"It's affected the way I teach and the way I try to be a social justice advocate."
The initiative began as a pilot program in office of Academic Affairs, with the faculty, and Student Affairs. Last January President Allen announced it was going campus-wide. A recent workshop was attended by representatives from catering, residence life, along with students and faculty.
"The RAs in the dorms all went through six hours of training in August," DeFrancisco said. "That was fabulous to have people who are touching students' lives on a day-to-day basis to participate. In May we do the same thing with the summer orientation staff. We have a new Cornerstone course for first-year students. Some of our members teach that course and would like to find a way to connect more with that. Student Government has been really good about getting their administrative staff in the workshop."
Public relations major Katie Grassi recently attended a workshop.
"I wanted to get involved with CCB because I really enjoy diversity work and being involved in training with that topic," she explained. "I also plan to become a public speaker, focusing on diversity and acceptance. I saw it as a great opportunity to build my own ideas and exercises to use in the future as I also plan to facilitate workshops for middle school, high school and college-age individuals."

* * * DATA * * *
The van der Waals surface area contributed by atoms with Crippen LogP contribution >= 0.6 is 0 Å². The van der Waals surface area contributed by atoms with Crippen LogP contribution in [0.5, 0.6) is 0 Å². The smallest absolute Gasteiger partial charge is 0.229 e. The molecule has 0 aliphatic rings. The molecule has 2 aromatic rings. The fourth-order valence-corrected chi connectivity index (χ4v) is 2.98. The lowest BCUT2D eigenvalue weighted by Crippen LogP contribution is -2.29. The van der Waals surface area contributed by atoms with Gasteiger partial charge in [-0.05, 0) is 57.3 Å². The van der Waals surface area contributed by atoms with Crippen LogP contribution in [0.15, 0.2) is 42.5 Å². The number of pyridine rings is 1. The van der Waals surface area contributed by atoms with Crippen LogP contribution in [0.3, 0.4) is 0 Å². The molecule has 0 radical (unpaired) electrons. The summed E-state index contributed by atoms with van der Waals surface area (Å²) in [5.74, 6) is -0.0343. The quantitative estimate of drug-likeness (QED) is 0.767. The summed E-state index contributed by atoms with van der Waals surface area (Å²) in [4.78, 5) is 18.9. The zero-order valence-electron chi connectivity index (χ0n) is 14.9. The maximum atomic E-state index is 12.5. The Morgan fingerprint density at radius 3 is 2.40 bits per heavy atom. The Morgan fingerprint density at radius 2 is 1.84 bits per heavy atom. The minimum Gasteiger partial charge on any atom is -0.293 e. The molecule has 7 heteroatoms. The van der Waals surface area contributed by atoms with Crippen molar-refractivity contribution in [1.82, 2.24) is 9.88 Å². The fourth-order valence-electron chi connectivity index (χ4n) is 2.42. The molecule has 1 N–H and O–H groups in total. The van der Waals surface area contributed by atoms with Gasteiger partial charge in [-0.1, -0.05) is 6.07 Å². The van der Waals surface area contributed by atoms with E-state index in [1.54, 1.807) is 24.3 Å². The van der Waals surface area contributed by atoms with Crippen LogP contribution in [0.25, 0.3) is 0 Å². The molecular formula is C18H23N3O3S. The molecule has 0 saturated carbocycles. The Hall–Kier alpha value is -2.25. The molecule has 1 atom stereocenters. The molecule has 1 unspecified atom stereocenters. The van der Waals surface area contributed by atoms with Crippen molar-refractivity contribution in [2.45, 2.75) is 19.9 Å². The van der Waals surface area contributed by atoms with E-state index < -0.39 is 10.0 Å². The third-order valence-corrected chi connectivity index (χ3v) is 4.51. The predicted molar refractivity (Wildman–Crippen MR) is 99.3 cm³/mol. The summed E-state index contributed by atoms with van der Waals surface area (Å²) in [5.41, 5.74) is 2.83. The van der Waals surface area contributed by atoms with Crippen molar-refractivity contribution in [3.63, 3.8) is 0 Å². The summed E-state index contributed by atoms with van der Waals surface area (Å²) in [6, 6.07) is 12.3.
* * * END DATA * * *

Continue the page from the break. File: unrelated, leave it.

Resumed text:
Economics major Walter Abrego said, "Being part of a minority (Hispanic/Latino), diversity on campus is really important for me. All the things I learned during the training are skills that I can apply during my everyday interaction with others. Also, since I am a leader in my community, I wanted to learn how to deal with issues that can affect other people in my community.
"The training taught me to appreciate people's individuality and to get rid of stereotypes in order to be a better person. The next step I am planning on taking with NCBI is becoming a trainer."
DeFrancisco said CCB has about 15 active members at the present time. Nearly 30 people are waiting to be trained.
"I think of it as growing the choir," she said. "You don't want to force people to come. That's the worst kind of situation to make people open to learning. Instead, you invite people who want to learn more about it and who want to become a part of the solution. "
The Coalition is expanding its initiative in other ways. Jim Loewen, a published author and academic in diversity, will speak March 4 at 7 p.m. in Lang Auditorium. The presentation is open to the public. He also will lead a workshop with faculty. In addition, a group of students attended a national White Privilege Conference in Minneapolis.
"Qualifying the success of such a program can be difficult," President Allen said. "However, what is asked of each participant upon completion of the workshop is to reenter the UNI community being able to recognize the multiple aspects of diversity and more specifically, their attitudes and actions about themselves and others different from them.
"Hopefully, their experiences in CCB will give rise to engaging, proactive conversations with their peers regarding diversity on campus."